So, I can’t comment on the audio, but the show was enjoyable. I liked the light suits. I liked Usher coming down from the scoreboard. We were watching a football game, and then five minutes later there was a giant concert with hundreds of synchronized dancers in glowing costumes, so that was cool.

I mean, a halftime show is always the forum for that five- or 10-minute performance, but it’s not a place to shock the world or put on a weird performance art piece. I was excited that they at least had a young artist play. I mean, I loved Paul McCartney and I loved Prince. They were cool performances, but they were so safe. People hate on the Black Eyed Peas, but they’re the dominating pop force right now. They’ve been around for a number of years and phases, and they’re an interesting group. Will.I.Am keeps up with what’s going on in the pop world, and you can tell he pays attention to what’s happening in electronic music and uses it as an influence. I think 20 years down the road, they’ll be this band that’s real cool, once they’ve done their thing and proven themselves.

 

AVC: They play your music at Heinz Field, right? At Steelers games?  

GG: When I heard that from someone, my initial reaction was that the Steelers must have been confused and thought it was the real version of some song they didn’t know the real version of. But then the week after I heard that, I went to a home game against the Carolina Panthers and it came on, and that was amazing. During the playoff games, I noticed that I could hear clips of my stuff on TV. Of course they played Wiz Khalifa’s “Black And Yellow” every single game, and it gets people psyched, but I think having my stuff played there is one of the biggest accomplishments of my life.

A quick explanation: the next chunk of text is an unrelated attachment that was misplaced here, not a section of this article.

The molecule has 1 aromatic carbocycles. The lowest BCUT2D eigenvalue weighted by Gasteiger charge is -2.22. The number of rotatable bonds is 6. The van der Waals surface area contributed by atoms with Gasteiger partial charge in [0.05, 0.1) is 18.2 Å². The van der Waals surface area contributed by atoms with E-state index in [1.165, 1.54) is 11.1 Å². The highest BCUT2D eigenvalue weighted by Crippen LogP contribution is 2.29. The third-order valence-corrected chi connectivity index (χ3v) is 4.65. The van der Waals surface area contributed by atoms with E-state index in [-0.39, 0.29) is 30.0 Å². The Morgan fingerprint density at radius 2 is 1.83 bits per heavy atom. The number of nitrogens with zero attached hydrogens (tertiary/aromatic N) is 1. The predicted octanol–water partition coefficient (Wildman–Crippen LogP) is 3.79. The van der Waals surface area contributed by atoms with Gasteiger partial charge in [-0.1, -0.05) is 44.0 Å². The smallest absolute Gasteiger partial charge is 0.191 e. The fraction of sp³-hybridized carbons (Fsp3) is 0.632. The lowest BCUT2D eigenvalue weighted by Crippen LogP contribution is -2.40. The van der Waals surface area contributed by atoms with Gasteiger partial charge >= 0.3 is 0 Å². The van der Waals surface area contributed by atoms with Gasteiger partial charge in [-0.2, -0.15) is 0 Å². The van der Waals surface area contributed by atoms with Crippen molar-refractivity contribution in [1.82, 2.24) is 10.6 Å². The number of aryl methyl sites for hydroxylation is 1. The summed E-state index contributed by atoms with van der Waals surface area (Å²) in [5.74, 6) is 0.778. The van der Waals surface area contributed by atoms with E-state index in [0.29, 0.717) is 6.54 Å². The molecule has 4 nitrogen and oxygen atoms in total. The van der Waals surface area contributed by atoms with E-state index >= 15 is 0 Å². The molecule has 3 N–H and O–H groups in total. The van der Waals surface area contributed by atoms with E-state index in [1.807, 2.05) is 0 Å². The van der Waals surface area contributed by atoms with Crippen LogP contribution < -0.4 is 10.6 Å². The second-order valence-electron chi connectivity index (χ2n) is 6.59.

AVC: Do you know anyone who works with the Steelers? Have they been in touch with you?

GG: I have no contact with the Steelers. I did get a hookup with those tickets to that game from this new venue right across the street that just opened. I played the first show there, and they gave me the tickets as a present.

It’s weird to me that sports and music interact so much, as industries, but I guess it makes sense. They’re all in entertainment, really, so people know each other.

AVC: You’re a big basketball guy, right?

GG: Basketball’s probably my favorite sport, but this year I haven’t followed it so extremely, like I have in the past. In Pittsburgh there’s no professional team. I love the NBA, and the [Cleveland] Cavs, but it’s different. Like, that level of passion is different than what I feel for the Steelers. College hoops I like, though, like Pitt.

It has been an exciting year in the NBA, though, with that LeBron move.

 

AVC: As a Cavs guy, what’s your take on that?

GG: I wasn’t into it, obviously. I don’t want to say it was a bad move, but he just handled it really poorly and made himself into a villain somehow, whereas he’d been this beloved character. It was a bad move to make himself hated.

He didn’t owe the team anything, though, and it was time for him to move. It would have been an amazing story if the kid from Akron brought a championship to the Cavaliers; but at the same time, I have no problem with him going to another team. People do it all the time. It’s not the Jordan days where you get on one team and stick it out for your career.